22 September 2016

In Dwimordene, In Lórien (TT 3.vi.514)



'Then it is true, as Éomer reported, that you are in league with the Sorceress of the Golden Wood?' said Wormtongue. 'It is not to be wondered at: webs of deceit were ever woven in Dwimordene.' 
Gimli strode a pace forward, but felt suddenly the hand of Gandalf clutch him by the shoulder, and he halted, standing stiff as stone. 
     In Dwimordene, in Lórien
     Seldom have walked the feet of Men,
     Few mortal eyes have seen the light
     That lies there ever, long and bright.
     Galadriel! Galadriel!
     Clear is the water of your well;
     White is the star in your white hand;
     Unmarred, unstained is leaf and land
     In Dwimordene, in Lórien
     More fair than thoughts of Mortal Men.
Thus Gandalf softly sang....
(TT 3.vi.514)
This post had its start in a conversation with some friends, one of whom, +simon cook, wondered if Gandalf's use of the word 'Dwimordene' indicated that these verses might be of Rohirric origin. It is an excellent question, since Dwimordene is clearly what the Rohirrim call Lothlórien. The context suggests it, since it is Wormtongue who first uses the word, and Wormtongue's suspicions of Dwimordene echo Éomer's (TT 3.ii.432). (We take it as axiomatic, that if Wormtongue and Éomer agree on something, it must be a true reflection of Rohan.) The Old English etymology of the word indicates it. Dwimordene is the 'valley' (dene) of  'illusion, delusion, apparition; phantom; error, fallācia, phantasms' (dwimor), or, 'phantom vale' as glossed in the index of Unfinished Tales. And, as +Benita Prins rightly pointed out, Eorl himself used this very word to describe Lothlórien (UT 298, 307). That Eorl did so five hundred years earlier not only tells us that he and his people had this view of the Golden Wood even from afar, but it also suggests that perhaps the name Dwimordene had been handed down from their ancestors who dwelt much closer to Lothlórien before migrating into the North (RK App A 1063-64).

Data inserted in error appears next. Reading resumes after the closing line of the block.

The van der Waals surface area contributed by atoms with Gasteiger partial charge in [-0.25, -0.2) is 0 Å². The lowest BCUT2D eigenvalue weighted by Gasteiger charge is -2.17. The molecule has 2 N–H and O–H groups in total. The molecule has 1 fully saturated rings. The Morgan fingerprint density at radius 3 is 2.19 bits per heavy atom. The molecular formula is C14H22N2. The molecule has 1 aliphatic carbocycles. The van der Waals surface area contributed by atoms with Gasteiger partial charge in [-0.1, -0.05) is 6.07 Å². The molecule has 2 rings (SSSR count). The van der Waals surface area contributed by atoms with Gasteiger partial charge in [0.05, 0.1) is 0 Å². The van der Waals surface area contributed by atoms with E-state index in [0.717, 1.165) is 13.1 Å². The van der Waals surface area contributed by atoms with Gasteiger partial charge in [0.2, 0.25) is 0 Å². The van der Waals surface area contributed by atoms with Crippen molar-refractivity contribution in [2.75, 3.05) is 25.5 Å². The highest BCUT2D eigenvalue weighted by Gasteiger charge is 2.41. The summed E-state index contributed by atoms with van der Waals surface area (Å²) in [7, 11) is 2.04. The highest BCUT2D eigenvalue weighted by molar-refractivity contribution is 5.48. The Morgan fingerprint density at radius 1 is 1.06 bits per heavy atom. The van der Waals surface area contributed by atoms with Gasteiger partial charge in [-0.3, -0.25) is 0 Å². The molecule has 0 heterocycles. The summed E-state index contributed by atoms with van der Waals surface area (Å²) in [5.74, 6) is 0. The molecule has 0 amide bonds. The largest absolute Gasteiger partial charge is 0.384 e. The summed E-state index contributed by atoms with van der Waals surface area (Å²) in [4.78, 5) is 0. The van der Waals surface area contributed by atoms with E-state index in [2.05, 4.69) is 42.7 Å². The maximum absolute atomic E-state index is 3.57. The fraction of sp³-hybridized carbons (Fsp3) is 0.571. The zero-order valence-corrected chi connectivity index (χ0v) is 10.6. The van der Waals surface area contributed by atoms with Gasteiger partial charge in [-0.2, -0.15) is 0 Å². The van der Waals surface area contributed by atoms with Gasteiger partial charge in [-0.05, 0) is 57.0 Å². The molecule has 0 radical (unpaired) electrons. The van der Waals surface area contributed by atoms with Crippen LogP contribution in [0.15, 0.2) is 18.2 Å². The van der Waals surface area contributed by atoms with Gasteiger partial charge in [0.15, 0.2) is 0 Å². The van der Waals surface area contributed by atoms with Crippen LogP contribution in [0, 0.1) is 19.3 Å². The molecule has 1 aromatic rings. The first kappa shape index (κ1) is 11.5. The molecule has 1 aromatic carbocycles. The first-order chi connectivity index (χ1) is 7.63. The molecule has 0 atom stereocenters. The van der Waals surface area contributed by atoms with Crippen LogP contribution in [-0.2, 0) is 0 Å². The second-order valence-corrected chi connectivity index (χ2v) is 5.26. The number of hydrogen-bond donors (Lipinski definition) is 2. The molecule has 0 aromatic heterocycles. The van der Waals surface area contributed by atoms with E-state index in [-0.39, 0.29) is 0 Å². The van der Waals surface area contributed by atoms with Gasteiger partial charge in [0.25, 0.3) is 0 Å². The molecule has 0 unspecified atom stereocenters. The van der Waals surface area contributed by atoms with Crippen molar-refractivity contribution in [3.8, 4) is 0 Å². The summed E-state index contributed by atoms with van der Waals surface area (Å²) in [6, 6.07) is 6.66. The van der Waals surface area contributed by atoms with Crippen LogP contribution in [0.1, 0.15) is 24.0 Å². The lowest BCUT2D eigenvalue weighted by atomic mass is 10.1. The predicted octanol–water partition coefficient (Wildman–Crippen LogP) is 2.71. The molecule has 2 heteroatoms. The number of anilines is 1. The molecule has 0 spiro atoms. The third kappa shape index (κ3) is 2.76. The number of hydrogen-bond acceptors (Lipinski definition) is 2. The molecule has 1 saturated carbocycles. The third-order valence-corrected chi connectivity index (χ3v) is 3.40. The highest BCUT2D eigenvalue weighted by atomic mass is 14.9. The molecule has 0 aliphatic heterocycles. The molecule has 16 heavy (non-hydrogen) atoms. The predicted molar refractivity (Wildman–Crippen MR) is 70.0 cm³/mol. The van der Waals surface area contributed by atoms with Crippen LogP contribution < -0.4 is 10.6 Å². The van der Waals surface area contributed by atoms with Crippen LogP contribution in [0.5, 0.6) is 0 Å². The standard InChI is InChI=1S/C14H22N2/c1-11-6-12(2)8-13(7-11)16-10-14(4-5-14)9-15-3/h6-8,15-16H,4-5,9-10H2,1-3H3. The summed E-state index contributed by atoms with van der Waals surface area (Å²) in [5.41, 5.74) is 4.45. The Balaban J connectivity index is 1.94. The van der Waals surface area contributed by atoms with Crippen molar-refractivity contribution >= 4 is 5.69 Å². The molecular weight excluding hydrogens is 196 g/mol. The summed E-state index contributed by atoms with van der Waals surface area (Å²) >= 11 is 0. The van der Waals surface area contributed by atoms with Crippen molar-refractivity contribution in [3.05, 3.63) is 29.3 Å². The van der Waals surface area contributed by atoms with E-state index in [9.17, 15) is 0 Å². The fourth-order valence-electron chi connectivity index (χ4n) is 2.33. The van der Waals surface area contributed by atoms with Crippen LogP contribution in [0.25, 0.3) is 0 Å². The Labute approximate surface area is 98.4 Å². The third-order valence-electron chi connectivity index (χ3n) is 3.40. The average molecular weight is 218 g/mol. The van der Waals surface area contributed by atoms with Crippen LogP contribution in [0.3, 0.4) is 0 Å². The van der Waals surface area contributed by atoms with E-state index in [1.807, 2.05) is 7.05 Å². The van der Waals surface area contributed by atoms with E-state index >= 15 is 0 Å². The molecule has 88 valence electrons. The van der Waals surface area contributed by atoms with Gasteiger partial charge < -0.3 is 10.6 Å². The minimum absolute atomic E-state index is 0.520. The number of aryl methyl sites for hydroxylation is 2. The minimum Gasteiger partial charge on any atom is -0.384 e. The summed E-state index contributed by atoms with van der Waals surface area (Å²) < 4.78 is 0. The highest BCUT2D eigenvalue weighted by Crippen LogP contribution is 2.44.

The poem itself, however, argues against an origin in Rohan, except in the sense that, as I think, Gandalf is composing it there ex tempore in answer to Wormtongue's sneering hostility. In the first place the poem is in iambic tetrameter and rhymes (AA BB CC DD EE AA), whereas every other example of Rohirric verse is alliterative (TT 3.vi.508; RK 5.iii.803; v.838; vi.843-44, 847, 849; 6.vi.976).  The structure and substance of the poem also emphasize not only that few men have ever been there, not only that few have ever seen the light of Galadriel, who is the center of the poem, but also that Mortal Men could not even imagine the beauty of Lórien and its Lady. It is quite simply beyond them.